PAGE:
Photo: Alexandru Baboş Albabos Wikipedia

The story of the edifice is associated with the legend of Mesterul Manole/Master Manole, a tale of how sacrifice is needed to make a creative endeavor endure. The church is also the Romanian Royal family's sanctuary. King Michael was buried here in 2017 and his father, King Carol II, was re-interred here this year. More on Curtea de Argeș here.

How to get there: Curtea de Argeș stands 155 km northwest of Bucharest, driving on E81.

Sinaia

When the weather gets very hot in Bucharest, several mountain resorts are only a few hours away, among them Sinaia and Brașov.

Sinaia is known for the beautiful, heritage architecture and for the associations with the Romanian royal family. The Neo-Renaissance Peleș Castle, one of the most visited in the country, was erected here for King Carol I towards the end of the 19th century. Today a museum, it served as a royal residence until King Michael was forced to abdicate in 1947. Peleș Castle also includes Pelișor Castle, close by, and several other buildings.

Photo: Pixabay

A stroll through Sinaia’s central area will allow visitors to discover many other beautiful buildings and villas, among them the Sinaia Casino or the Luminiș Villa, the former residence of famed Romanian composer George Enescu. At the beginning of the century, Sinaia was a favorite spot of the local elite, many of whom had houses there. More on Sinaia here.

How to get there: Sinaia stands 141 km north of Bucharest, taking the A3 and DN1/E60. Taking the train instead of driving will help you avoid traffic jams.

Brașov

At the foothills of Tâmpa Mountain, Brașov welcomes visitors to a beautiful Old Town, where medieval fortifications mix with Baroque buildings and beautiful parks. The lively Sfatului Square and the surrounding area gathers a host of historical monuments, among them the Black Church, built by the German community of the city and one the main Gothic-style monuments in the country. The church hosts concerts regularly, and you might happen upon one while in town.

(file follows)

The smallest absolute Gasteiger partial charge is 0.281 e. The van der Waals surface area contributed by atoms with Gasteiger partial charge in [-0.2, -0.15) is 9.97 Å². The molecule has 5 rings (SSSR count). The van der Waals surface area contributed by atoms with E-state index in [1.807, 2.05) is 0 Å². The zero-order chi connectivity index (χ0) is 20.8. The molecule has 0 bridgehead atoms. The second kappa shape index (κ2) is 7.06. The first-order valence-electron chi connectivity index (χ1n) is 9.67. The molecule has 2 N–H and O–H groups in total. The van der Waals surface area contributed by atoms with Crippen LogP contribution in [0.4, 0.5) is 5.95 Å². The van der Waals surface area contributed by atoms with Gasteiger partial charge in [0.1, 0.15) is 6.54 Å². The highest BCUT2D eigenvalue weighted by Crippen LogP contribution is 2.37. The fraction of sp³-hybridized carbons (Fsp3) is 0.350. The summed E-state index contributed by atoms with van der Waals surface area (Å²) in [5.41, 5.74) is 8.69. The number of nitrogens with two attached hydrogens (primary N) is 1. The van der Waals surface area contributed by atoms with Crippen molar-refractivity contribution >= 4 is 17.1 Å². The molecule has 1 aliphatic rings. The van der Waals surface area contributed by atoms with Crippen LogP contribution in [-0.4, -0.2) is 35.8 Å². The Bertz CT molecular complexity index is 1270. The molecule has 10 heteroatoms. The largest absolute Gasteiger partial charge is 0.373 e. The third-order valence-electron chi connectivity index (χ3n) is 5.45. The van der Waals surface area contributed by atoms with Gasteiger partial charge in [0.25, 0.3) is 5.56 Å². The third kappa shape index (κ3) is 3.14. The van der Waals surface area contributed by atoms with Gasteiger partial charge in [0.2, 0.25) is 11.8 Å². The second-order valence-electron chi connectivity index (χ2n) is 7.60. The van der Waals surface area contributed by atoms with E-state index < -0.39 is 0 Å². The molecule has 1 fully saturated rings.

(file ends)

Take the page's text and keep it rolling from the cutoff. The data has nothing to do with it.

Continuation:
Photo: Pixabay

The city’s History Museum and the Museum of Urban Civilization are located in the same square, which is lined up by many cafes and restaurants. There are several spots to go to catch a beautiful panorama of the city, among them Tâmpa and the White Tower. More about Brașov here.

How to get there: Brașov is located 50 km north of Sinaia, but the train might prove a quicker option than driving. The train ride from Bucharest takes about two hours and a half.

Muddy Volcanoes in Buzău

The Muddy Volcanoes in Berca, in Buzău county, were formed from the gas which comes from 30,000 meters underground. The gas goes through a clay sector, then through the underground water. So the gas pushes the water and the clay to the surface (which by that time become mud), creating small cones which resemble the shape of a volcano. The volcanoes are found in a nature reserve of several hectares of gray, dry land, with little vegetation. More on the volcanoes here.

How to get there: Berca is located 130 km north of Bucharest, taking the A3.

Constanța

The largest city in the region of Dobrogea, Constanța is a good destination for a stroll on the seafront or to explore some of its history, which goes back to ancient times, when it was known as Tomis. Roman poet Ovidiu was sent into exile here, and remained in Tomis until the end of his life. A statue of Ovid stands nowadays in the Ovid Square (Piaţa Ovidiu) in Constanţa, in front of the History Museum - which is the former City Hall.

Photo: Adobe Stock

Those looking for more than sea sights can try the Edifice of Roman Mosaics, once a vast three - leveled complex which used to connect the upper part of the town to the harbour, The Genoese Lighthouse, or the beautiful Casino, to be seen from the outside while efforts to refurbish it are underway. More on the city here.

How to get there: Constanța stands 225 km east of Bucharest, driving on the E81. The train ride can also be a good option to get there, with the trip from Bucharest taking around two hours.

(Opening photo: Pixabay)

[email protected]